“I had fortunately only one ball in my arm: three others passed through my poshteen near the shoulder without doing me any injury.
-Lady Sale, A Journal of the First Afghan War (1843)
The wife of Sir Robert Henry “Fighting Bob” Sale, a British Army officer, Lady Sale earned the attribution “Grenadier in Petticoats” due to her constant presence abroad with her husband as his regiment served across the European and Asian continents from the 1820s to the 1840s.[i] She was born Florentia Wynch to second-generation civil servants working for the British East India Company in Madras in 1787. After marrying Sale in 1808, the couple traveled during much of their marriage, living in England, Ireland, and Mauritius before returning to India at the start of the First Anglo-Burmese War in 1824. With Sale, she had a total of ten children, five of whom survived into adulthood. She raised her children in Calcutta and Agra until her departure in 1840 to join Sale in Kabul. Lady Sale’s popularity in the Afghan cantonments was due as much to her elevated rank—married to a Brigadier General, she was ranked second among the officer’s wives—as it was to her “formidable personality” (Waller p. 160). It is telling that more than one century after the Afghan War, Lady Sale is remembered by Waller as “a remarkable woman” and by Jane Robinson as “a heroine” of the British imperial project.[ii]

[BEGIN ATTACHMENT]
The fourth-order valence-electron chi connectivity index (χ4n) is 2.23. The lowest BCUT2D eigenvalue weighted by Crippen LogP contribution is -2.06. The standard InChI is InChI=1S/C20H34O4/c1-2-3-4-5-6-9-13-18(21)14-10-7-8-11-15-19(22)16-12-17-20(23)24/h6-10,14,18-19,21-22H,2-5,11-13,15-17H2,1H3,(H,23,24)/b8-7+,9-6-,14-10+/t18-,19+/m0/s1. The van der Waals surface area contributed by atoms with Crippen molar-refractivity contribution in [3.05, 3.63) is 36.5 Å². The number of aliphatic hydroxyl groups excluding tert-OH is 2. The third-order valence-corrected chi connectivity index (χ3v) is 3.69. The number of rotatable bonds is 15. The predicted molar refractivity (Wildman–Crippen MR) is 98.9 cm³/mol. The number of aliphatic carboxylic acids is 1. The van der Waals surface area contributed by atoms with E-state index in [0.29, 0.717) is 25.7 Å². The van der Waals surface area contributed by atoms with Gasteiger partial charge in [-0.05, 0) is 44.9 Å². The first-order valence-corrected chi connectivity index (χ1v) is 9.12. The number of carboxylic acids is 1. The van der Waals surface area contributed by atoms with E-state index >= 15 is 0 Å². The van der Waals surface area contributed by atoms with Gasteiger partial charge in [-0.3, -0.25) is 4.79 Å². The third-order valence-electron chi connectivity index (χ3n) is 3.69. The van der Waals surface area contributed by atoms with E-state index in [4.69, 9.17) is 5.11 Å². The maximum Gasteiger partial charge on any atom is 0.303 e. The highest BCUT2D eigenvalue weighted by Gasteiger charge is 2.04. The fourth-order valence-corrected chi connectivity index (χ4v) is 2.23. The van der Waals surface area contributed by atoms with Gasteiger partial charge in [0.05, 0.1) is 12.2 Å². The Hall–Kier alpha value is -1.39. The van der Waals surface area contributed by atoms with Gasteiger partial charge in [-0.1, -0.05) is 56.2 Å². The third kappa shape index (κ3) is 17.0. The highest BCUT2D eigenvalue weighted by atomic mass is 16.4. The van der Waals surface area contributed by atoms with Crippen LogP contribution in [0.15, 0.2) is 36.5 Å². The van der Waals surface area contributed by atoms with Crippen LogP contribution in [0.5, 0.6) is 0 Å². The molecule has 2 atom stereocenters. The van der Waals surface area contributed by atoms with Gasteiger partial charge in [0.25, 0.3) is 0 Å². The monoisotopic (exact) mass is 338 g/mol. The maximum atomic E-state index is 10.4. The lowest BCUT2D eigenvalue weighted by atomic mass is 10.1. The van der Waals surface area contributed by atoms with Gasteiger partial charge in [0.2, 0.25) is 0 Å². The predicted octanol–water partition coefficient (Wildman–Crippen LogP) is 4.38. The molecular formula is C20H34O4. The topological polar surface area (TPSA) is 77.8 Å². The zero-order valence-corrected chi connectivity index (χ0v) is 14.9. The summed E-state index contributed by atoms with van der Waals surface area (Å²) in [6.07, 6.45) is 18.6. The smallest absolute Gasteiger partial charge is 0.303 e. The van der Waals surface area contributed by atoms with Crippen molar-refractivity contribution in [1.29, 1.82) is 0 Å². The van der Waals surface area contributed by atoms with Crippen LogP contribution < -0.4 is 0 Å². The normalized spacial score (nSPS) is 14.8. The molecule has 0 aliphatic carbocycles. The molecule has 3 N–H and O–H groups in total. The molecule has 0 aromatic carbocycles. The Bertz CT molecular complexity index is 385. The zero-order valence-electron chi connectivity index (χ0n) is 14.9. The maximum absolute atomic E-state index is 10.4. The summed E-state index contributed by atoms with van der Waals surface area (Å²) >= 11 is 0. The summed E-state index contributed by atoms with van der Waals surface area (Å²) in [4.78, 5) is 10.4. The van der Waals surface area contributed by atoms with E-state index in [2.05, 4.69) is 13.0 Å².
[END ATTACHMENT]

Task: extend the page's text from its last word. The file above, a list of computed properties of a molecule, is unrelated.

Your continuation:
Lady Sale’s Journal of the Disasters in Afghanistan provides a detailed description of her time in Afghanistan before, during, and shortly after her captivity. She and the other captives were held in the camp of General Khan for the better part of nine months, until their eventual release and retrieval by Sir Richmond Shakespear.
[i] Don Schurman, “Review of The First Afghan War,” Military Affairs 33.3 (1969): 409.
[ii] Waller, Beyond the Khyber Pass (New York: Random House, 1990), 160; and Jane Robinson, “Foreword,” in A Journal of the First Afghan War, ed. Patrick Macrory (Oxford: Oxford University Press, 2002), xi.
[iii] Lady Florentia Sale, A Journal of the First Afghan War, ed. Patrick Macrory (Oxford: Oxford University Press, 2002), 93. Subsequent references will be cited parenthetically in the text.